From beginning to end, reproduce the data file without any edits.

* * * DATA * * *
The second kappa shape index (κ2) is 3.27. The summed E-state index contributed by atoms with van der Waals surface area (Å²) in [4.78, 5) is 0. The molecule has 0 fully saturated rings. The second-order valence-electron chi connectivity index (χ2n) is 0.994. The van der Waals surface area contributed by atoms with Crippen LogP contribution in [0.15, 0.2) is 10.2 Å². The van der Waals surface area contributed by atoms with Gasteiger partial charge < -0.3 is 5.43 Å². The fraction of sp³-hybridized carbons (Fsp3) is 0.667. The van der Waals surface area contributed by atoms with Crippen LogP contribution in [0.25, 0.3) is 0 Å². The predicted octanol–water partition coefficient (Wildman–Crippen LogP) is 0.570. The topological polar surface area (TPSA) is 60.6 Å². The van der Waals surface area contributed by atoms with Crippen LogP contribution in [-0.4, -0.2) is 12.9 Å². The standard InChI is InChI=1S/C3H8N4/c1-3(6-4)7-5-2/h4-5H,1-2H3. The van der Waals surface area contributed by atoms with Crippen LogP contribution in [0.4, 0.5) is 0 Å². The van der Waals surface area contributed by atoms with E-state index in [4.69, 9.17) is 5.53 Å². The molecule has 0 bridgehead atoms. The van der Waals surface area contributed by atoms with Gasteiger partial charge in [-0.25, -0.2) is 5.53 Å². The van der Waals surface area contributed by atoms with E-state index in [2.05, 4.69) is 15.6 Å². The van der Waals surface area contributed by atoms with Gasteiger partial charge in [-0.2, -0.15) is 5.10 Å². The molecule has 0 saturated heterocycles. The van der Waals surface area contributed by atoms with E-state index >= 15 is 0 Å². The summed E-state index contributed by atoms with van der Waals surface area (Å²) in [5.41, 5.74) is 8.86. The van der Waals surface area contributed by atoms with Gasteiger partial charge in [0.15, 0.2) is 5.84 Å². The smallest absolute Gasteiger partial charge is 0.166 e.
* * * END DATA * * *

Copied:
The second kappa shape index (κ2) is 3.27. The summed E-state index contributed by atoms with van der Waals surface area (Å²) in [4.78, 5) is 0. The molecule has 0 fully saturated rings. The second-order valence-electron chi connectivity index (χ2n) is 0.994. The van der Waals surface area contributed by atoms with Crippen LogP contribution in [0.15, 0.2) is 10.2 Å². The van der Waals surface area contributed by atoms with Gasteiger partial charge < -0.3 is 5.43 Å². The fraction of sp³-hybridized carbons (Fsp3) is 0.667. The van der Waals surface area contributed by atoms with Crippen LogP contribution in [0.25, 0.3) is 0 Å². The predicted octanol–water partition coefficient (Wildman–Crippen LogP) is 0.570. The topological polar surface area (TPSA) is 60.6 Å². The van der Waals surface area contributed by atoms with Crippen LogP contribution in [-0.4, -0.2) is 12.9 Å². The standard InChI is InChI=1S/C3H8N4/c1-3(6-4)7-5-2/h4-5H,1-2H3. The van der Waals surface area contributed by atoms with Crippen LogP contribution in [0.4, 0.5) is 0 Å². The van der Waals surface area contributed by atoms with E-state index in [4.69, 9.17) is 5.53 Å². The molecule has 0 bridgehead atoms. The van der Waals surface area contributed by atoms with Gasteiger partial charge in [-0.25, -0.2) is 5.53 Å². The van der Waals surface area contributed by atoms with E-state index in [2.05, 4.69) is 15.6 Å². The van der Waals surface area contributed by atoms with Gasteiger partial charge in [-0.2, -0.15) is 5.10 Å². The molecule has 0 saturated heterocycles. The van der Waals surface area contributed by atoms with E-state index >= 15 is 0 Å². The summed E-state index contributed by atoms with van der Waals surface area (Å²) in [5.41, 5.74) is 8.86. The van der Waals surface area contributed by atoms with Gasteiger partial charge in [0.15, 0.2) is 5.84 Å². The smallest absolute Gasteiger partial charge is 0.166 e.